one square yard

square yard

I think I must have been in the seventh grade when we did the “one square yard” lesson.

It got us outside, so I remember liking it.

Anything that got us out from behind our desks with the attached table was alright in my book.

We went outside and set up a section of ground that was a yard wide on each side.

Each of us had his own section of earth that he or she was “Master and Commander” over.  For the week, we were assigned that piece of real estate.

The point of the exercise was to notice and record everything that we saw in that square yard.

We recorded all the plant and animal life we saw over the course of the week…every blade of grass or bug, the different kinds of rocks…everything we could see in that small section of ground.

We didn’t have to understand it all….we just had to practice noticing.

I think that the real lesson in the exercise was that there was a lot of stuff in a small section of ground.

There was a lot of life that we never noticed until someone made us pay attention.

( Someone is probably thinking, “Now that’s what I’m talking about!  That’s the problem with PUBLIC EDUCATION!!!  If it were up to me, I’d take all those kids and homeschool ’em, get them out from under the thumb of a corrupt government…save the taxpayers some money and hook those kids up with a real education.  Staring at the ground!!!  What a waste!!!!!  If it were up to me….”)

It was one of the things in school that we did that really stuck with me.

It was a good lesson.

I wrote a post yesterday about picking the wrong detail to be distracted by.

The post was about a “bad day” delivering the mail…and how, until I got my head screwed on a little straighter, I was letting it get me worked up.  I was hung up on the wrong detail…and it was bringing me to an unhealthy mindset.

My conclusion was that I needed to try and start remembering the big picture…that there was always something bigger than my temporary circumstance that I could be thankful for.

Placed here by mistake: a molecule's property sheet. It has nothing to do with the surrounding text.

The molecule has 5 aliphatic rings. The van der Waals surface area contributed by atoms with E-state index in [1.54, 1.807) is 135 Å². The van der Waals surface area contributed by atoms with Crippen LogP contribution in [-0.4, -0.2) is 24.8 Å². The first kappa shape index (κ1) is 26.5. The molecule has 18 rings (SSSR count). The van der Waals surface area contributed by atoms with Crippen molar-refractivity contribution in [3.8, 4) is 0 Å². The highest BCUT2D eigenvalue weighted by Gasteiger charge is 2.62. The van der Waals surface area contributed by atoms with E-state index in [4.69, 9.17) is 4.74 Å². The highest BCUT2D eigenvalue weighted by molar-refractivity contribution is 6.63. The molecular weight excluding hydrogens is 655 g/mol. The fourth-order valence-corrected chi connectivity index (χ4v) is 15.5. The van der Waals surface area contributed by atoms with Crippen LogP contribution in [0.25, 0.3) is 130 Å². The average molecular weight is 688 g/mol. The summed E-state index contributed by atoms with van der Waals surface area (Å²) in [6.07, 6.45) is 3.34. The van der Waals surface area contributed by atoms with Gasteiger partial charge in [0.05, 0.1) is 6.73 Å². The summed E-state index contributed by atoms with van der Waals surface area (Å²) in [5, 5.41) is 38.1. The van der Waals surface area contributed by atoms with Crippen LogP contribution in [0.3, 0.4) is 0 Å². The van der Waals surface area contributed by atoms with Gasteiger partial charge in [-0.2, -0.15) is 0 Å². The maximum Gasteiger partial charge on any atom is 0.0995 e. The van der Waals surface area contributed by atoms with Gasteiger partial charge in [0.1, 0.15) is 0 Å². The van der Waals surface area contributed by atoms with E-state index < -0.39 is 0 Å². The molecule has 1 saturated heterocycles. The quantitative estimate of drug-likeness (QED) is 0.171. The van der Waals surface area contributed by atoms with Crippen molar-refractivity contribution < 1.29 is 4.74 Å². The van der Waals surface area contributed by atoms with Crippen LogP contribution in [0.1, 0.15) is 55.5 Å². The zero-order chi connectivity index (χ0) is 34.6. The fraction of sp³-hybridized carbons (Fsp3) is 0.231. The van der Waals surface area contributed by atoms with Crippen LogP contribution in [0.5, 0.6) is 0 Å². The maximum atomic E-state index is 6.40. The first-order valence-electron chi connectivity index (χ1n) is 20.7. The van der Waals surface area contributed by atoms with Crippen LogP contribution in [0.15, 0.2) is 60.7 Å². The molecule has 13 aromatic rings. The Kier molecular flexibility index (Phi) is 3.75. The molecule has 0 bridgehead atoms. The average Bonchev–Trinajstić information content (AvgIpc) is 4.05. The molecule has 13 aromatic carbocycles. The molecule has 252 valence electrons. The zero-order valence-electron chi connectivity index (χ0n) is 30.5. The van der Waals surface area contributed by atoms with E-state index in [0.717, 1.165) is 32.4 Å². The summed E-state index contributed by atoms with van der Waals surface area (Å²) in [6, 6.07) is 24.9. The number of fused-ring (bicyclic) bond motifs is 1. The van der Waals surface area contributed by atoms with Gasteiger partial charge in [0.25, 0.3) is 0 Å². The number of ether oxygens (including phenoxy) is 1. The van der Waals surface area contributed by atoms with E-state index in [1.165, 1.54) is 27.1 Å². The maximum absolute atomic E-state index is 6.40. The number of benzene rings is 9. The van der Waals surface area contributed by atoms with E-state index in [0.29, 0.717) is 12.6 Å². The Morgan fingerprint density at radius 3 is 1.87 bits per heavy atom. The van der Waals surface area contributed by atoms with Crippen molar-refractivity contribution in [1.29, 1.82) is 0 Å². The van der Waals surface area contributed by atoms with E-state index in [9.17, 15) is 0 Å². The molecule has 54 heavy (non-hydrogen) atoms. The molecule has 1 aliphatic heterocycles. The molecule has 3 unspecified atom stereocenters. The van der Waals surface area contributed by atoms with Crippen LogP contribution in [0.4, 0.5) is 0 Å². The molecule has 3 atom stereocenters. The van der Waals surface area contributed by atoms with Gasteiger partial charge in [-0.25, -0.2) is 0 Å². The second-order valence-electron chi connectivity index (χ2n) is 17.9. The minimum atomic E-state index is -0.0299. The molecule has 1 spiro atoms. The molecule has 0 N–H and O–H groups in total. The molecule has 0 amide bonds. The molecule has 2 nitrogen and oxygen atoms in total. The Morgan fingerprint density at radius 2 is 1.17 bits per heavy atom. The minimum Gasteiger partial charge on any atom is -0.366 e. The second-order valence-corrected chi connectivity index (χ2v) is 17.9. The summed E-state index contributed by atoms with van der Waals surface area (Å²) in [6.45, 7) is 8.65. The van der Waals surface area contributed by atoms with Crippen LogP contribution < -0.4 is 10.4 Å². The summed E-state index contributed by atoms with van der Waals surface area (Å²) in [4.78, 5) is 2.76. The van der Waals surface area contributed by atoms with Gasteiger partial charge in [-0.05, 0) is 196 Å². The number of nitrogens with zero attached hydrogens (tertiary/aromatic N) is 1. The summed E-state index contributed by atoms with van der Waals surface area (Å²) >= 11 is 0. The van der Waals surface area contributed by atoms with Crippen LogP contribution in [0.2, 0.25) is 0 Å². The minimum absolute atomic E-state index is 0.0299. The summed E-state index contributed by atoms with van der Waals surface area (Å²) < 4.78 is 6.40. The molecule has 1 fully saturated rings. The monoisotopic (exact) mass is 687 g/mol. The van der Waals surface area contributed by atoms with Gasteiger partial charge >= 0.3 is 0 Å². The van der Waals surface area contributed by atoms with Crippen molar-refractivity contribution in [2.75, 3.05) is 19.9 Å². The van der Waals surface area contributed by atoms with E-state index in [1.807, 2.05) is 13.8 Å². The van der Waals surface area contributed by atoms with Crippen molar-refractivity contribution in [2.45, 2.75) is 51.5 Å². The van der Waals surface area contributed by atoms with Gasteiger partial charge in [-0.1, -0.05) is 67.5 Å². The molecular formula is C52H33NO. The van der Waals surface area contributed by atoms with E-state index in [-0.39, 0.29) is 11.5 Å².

This morning, I’m thinking about that “one square yard” lesson.

There was so much life in that little piece of ground.  There was so much life that we could see by just really looking at it.

We didn’t use a microscope…but I’m sure that the ground was teaming with things that we couldn’t see, too.

I miss a lot.  I’m distracted.  I’m confused, befuddled…or, on the other hand, such a little egomaniac that I think I know more than I probably do. There’s a lot of reasons that I miss things.

Thinking you understand something will stop you from looking for what’s really going on.  That’s as dangerous as not looking at all.

One square yard of ground held so much that we almost couldn’t catalog it all…the world on the head of a pin.  There was a lot to be seen if you looked hard enough.

If there was that much going on in something we’d usually pass by without thinking about it, imagine how much possibility there is in the world that we never notice.

Getting fixated on a single detail can be really damaging.

Supposing that we understand everything because we’ve cataloged our own little “square yard” of our lives can be just as damaging.

Knowing that there’s more to life than what we think we see is ….priceless.

 

About Peter Rorvig

I'm a non-practicing artist, a mailman, a husband, a father...not listed in order of importance. I believe that things can always get better....and that things are usually better than we think.

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